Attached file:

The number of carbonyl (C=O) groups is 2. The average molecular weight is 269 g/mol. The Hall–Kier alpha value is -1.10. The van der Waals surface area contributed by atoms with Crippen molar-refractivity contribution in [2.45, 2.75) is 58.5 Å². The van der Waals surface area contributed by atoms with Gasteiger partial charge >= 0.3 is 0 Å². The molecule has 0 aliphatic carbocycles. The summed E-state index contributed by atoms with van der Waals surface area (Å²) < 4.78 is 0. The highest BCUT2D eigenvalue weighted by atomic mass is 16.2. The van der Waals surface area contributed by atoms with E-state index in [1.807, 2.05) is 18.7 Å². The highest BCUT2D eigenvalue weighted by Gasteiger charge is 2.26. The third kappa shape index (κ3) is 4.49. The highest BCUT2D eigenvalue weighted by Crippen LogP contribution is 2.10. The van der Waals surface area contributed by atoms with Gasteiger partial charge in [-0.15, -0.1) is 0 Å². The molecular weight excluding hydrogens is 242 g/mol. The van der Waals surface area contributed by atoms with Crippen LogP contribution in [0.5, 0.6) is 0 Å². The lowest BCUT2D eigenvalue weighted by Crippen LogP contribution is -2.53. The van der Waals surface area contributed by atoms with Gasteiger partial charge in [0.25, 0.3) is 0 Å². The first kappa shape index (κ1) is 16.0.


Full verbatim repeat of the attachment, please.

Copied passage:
The number of carbonyl (C=O) groups is 2. The average molecular weight is 269 g/mol. The Hall–Kier alpha value is -1.10. The van der Waals surface area contributed by atoms with Crippen molar-refractivity contribution in [2.45, 2.75) is 58.5 Å². The van der Waals surface area contributed by atoms with Gasteiger partial charge >= 0.3 is 0 Å². The molecule has 0 aliphatic carbocycles. The summed E-state index contributed by atoms with van der Waals surface area (Å²) < 4.78 is 0. The highest BCUT2D eigenvalue weighted by atomic mass is 16.2. The van der Waals surface area contributed by atoms with E-state index in [1.807, 2.05) is 18.7 Å². The highest BCUT2D eigenvalue weighted by Gasteiger charge is 2.26. The third kappa shape index (κ3) is 4.49. The highest BCUT2D eigenvalue weighted by Crippen LogP contribution is 2.10. The van der Waals surface area contributed by atoms with Gasteiger partial charge in [-0.15, -0.1) is 0 Å². The molecular weight excluding hydrogens is 242 g/mol. The van der Waals surface area contributed by atoms with Crippen LogP contribution in [0.5, 0.6) is 0 Å². The lowest BCUT2D eigenvalue weighted by Crippen LogP contribution is -2.53. The van der Waals surface area contributed by atoms with Gasteiger partial charge in [0.25, 0.3) is 0 Å². The first kappa shape index (κ1) is 16.0.